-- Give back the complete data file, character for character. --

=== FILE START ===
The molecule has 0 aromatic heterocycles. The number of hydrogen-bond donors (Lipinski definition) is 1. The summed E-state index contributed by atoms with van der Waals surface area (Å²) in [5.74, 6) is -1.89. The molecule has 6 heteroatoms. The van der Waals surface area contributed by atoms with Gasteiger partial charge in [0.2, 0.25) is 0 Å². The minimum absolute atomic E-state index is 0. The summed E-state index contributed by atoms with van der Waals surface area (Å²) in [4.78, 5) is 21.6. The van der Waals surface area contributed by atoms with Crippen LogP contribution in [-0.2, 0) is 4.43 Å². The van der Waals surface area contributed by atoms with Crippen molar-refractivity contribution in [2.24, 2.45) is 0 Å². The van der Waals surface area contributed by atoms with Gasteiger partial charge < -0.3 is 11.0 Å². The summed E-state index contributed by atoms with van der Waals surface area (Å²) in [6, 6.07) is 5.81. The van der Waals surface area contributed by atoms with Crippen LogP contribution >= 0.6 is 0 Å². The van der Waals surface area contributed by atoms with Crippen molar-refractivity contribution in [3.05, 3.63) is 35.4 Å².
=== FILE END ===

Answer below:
The molecule has 0 aromatic heterocycles. The number of hydrogen-bond donors (Lipinski definition) is 1. The summed E-state index contributed by atoms with van der Waals surface area (Å²) in [5.74, 6) is -1.89. The molecule has 6 heteroatoms. The van der Waals surface area contributed by atoms with Gasteiger partial charge in [0.2, 0.25) is 0 Å². The minimum absolute atomic E-state index is 0. The summed E-state index contributed by atoms with van der Waals surface area (Å²) in [4.78, 5) is 21.6. The van der Waals surface area contributed by atoms with Crippen LogP contribution in [-0.2, 0) is 4.43 Å². The van der Waals surface area contributed by atoms with Crippen molar-refractivity contribution in [2.24, 2.45) is 0 Å². The van der Waals surface area contributed by atoms with Gasteiger partial charge < -0.3 is 11.0 Å². The summed E-state index contributed by atoms with van der Waals surface area (Å²) in [6, 6.07) is 5.81. The van der Waals surface area contributed by atoms with Crippen LogP contribution >= 0.6 is 0 Å². The van der Waals surface area contributed by atoms with Crippen molar-refractivity contribution in [3.05, 3.63) is 35.4 Å².